“We’ll be watching for this coming Tuesday night to see if we will get an increased allocation for the first week of February,” Piercey said.
She said the federal government and manufacturers have signaled that manufacturing will ramp up in February.
“We’re just waiting for that to pan out on the state level.”
Piercey said the state has done a good job getting out what it’s received using a two-pronged strategy that concurrently works through critical infrastructure phases and a risk-based approach.
In other words, the “1a1” medical providers all the way through later groups like essential workers are worked through while at the same time the state starts and continues a primarily age-based rollout.
That latter prong started over the past week or two as counties have opened up vaccinations to people over 75.
Piercey also said a partnership with CVS and Walgreen’s has progressed such that more than 90 percent of first doses had been administered in nursing homes and skilled nursing facilities across the state.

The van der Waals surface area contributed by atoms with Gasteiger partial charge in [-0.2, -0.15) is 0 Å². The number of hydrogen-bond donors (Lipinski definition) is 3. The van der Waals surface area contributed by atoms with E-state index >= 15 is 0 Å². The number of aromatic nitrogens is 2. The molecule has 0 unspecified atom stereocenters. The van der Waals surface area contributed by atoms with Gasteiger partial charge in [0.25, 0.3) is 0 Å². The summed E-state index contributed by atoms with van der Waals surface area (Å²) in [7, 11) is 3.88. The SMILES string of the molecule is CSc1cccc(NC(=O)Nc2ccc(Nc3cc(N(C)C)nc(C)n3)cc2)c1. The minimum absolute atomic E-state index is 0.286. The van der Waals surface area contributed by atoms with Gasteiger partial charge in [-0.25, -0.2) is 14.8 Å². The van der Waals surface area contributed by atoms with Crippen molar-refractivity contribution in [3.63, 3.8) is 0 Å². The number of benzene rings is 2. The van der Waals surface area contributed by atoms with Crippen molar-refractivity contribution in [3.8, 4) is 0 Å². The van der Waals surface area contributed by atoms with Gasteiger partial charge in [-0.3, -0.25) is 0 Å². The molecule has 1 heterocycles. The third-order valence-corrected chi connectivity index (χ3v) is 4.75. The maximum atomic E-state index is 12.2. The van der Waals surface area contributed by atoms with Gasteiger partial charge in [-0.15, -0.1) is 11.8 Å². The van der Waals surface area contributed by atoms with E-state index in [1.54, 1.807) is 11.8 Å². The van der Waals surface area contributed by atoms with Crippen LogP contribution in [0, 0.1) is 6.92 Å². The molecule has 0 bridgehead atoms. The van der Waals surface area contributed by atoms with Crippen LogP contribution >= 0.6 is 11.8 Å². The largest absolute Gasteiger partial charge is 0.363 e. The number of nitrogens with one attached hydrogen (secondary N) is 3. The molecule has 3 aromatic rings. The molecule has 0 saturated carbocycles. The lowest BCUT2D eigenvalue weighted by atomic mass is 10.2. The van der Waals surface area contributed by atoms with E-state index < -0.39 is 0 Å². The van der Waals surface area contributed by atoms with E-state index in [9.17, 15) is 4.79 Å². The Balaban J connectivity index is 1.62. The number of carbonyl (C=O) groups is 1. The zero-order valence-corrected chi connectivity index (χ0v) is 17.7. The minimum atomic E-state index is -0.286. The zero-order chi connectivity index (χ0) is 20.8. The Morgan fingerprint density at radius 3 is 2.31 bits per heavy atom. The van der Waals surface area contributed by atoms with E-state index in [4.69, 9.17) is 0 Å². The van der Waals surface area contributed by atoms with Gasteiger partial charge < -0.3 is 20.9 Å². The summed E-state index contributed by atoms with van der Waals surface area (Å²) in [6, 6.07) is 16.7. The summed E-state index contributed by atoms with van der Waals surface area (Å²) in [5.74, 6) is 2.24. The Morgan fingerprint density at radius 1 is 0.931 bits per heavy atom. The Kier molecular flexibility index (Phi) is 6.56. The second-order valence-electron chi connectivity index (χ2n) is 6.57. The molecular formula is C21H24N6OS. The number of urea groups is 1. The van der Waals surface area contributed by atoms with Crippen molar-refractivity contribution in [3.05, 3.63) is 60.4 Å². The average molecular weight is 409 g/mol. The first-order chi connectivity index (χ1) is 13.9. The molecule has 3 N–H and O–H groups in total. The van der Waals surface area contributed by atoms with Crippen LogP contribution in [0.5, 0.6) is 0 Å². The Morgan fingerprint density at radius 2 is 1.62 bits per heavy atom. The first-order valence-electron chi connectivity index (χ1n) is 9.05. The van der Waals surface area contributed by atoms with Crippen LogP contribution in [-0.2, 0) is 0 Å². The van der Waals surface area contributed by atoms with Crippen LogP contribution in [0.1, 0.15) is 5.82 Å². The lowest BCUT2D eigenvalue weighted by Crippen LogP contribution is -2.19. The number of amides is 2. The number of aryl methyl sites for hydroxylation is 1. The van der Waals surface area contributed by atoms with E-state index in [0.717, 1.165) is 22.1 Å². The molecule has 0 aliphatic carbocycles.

The long-term care effort is now transitioning to a focus on assisted living facilities, whose residents are at somewhat less risk from severe COVID symptoms than those in nursing homes.
What it means for 75 and over population, others
Piercey provided numerous details about intra-county supply protocols, the timeline for 75 and over populations to get the vaccines (as well as those down to 65) and the role hospital systems have played and will going forward in the effort.
She said the effort to vaccinate older Tennesseans had more than 100,000 out of about 450,000 75 and over residents on a state waiting list earlier this week.
Piercey touted the fact that about half of the 438,000 doses administered have gone to people 60 and over.